The coronavirus disease 2019 (COVID-19) pandemic has significantly impacted the health-care system both in Australia and internationally, and has rapidly transformed the delivery of health care in hospitals and the community. Implementation of social isolation and distancing measures to stop the spread of the disease and to reduce potential harm to patients has necessitated the use of alternate models of health-care delivery. Changes that would normally take months or years have occurred within days to weeks.
We conducted analysis of outpatient clinic data during the period of the pandemic and compared this to previous telehealth use. We also present the results of clinician and patient telehealth experience surveys.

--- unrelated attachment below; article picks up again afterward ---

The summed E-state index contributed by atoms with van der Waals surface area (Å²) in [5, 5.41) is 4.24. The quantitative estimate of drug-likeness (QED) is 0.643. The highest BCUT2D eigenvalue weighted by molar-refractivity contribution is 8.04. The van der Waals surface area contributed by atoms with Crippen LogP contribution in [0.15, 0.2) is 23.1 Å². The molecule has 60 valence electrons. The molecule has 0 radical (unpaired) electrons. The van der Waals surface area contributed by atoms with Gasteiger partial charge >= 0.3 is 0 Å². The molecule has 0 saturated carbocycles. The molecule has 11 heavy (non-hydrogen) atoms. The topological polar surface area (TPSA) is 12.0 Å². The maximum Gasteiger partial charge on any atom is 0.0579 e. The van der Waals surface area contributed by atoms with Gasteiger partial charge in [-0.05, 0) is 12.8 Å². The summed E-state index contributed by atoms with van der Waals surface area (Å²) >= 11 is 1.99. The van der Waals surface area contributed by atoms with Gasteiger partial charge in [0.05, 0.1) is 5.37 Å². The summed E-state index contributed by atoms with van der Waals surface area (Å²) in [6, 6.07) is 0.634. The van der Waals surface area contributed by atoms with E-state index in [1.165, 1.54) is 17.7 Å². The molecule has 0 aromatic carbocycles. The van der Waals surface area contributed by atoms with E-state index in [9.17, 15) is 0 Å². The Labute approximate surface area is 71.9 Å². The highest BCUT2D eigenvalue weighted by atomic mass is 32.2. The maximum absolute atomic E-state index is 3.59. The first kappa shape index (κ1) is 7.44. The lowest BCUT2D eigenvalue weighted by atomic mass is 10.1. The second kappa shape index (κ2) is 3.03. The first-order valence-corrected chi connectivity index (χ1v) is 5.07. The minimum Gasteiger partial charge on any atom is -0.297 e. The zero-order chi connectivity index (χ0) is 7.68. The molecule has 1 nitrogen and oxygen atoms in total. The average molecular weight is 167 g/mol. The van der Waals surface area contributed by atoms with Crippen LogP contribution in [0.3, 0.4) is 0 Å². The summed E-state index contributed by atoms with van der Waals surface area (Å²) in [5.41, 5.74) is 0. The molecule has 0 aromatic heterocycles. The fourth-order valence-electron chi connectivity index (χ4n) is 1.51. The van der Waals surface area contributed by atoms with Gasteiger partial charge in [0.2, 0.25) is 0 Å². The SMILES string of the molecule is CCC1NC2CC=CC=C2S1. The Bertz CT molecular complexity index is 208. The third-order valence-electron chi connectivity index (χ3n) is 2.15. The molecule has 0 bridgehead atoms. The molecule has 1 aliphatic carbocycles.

We describe a 2255% increase in the use of telehealth at a tertiary hospital within a period of six weeks, and a significant simultaneous reduction in the outpatient clinic failure-to-attend rate. The vast majority of patients and clinicians agreed that the standard of care provided by telehealth was the same as that provided by on-site appointments.
Telehealth that previously had only limited utilisation has now become a main method for the delivery of outpatient care. Clinicians and patients agreed that consultations provided by telehealth were of the same standard as those provided on site. Health care in the post-pandemic period should embed the use of telehealth for outpatient care and consider the range of other clinical contexts where this can be utilised.